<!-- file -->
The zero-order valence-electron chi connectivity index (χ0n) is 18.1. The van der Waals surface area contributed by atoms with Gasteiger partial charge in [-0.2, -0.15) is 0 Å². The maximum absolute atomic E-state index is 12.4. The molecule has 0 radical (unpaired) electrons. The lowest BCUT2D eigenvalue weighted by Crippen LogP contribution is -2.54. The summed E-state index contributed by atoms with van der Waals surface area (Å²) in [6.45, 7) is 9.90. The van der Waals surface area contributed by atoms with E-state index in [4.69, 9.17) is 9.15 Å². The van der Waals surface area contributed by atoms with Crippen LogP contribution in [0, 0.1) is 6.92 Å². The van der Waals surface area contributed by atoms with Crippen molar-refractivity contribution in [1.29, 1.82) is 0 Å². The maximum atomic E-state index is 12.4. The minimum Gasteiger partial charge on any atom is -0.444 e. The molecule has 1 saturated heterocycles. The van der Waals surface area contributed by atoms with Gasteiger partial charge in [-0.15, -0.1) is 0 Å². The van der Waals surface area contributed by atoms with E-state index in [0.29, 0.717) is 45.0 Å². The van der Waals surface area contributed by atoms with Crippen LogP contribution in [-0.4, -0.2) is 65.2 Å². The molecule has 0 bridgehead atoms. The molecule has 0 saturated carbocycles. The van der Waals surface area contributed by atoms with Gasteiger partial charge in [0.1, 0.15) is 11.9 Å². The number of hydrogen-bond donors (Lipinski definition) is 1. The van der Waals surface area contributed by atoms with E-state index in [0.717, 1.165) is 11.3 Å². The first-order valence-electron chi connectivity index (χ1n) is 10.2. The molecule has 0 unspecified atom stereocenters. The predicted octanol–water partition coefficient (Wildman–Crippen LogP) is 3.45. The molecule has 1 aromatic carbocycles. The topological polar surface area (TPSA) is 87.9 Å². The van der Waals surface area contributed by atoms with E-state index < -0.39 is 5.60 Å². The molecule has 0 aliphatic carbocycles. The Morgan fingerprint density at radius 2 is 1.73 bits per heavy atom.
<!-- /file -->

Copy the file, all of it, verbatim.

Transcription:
The zero-order valence-electron chi connectivity index (χ0n) is 18.1. The van der Waals surface area contributed by atoms with Gasteiger partial charge in [-0.2, -0.15) is 0 Å². The maximum absolute atomic E-state index is 12.4. The molecule has 0 radical (unpaired) electrons. The lowest BCUT2D eigenvalue weighted by Crippen LogP contribution is -2.54. The summed E-state index contributed by atoms with van der Waals surface area (Å²) in [6.45, 7) is 9.90. The van der Waals surface area contributed by atoms with E-state index in [4.69, 9.17) is 9.15 Å². The van der Waals surface area contributed by atoms with Crippen LogP contribution in [0, 0.1) is 6.92 Å². The van der Waals surface area contributed by atoms with Crippen molar-refractivity contribution in [1.29, 1.82) is 0 Å². The maximum atomic E-state index is 12.4. The minimum Gasteiger partial charge on any atom is -0.444 e. The molecule has 1 saturated heterocycles. The van der Waals surface area contributed by atoms with Gasteiger partial charge in [-0.15, -0.1) is 0 Å². The van der Waals surface area contributed by atoms with E-state index in [0.29, 0.717) is 45.0 Å². The van der Waals surface area contributed by atoms with Crippen LogP contribution in [-0.4, -0.2) is 65.2 Å². The molecule has 0 bridgehead atoms. The molecule has 0 saturated carbocycles. The van der Waals surface area contributed by atoms with Gasteiger partial charge in [0.1, 0.15) is 11.9 Å². The number of hydrogen-bond donors (Lipinski definition) is 1. The van der Waals surface area contributed by atoms with E-state index in [0.717, 1.165) is 11.3 Å². The first-order valence-electron chi connectivity index (χ1n) is 10.2. The molecule has 0 unspecified atom stereocenters. The predicted octanol–water partition coefficient (Wildman–Crippen LogP) is 3.45. The molecule has 1 aromatic carbocycles. The topological polar surface area (TPSA) is 87.9 Å². The van der Waals surface area contributed by atoms with E-state index < -0.39 is 5.60 Å². The molecule has 0 aliphatic carbocycles. The Morgan fingerprint density at radius 2 is 1.73 bits per heavy atom.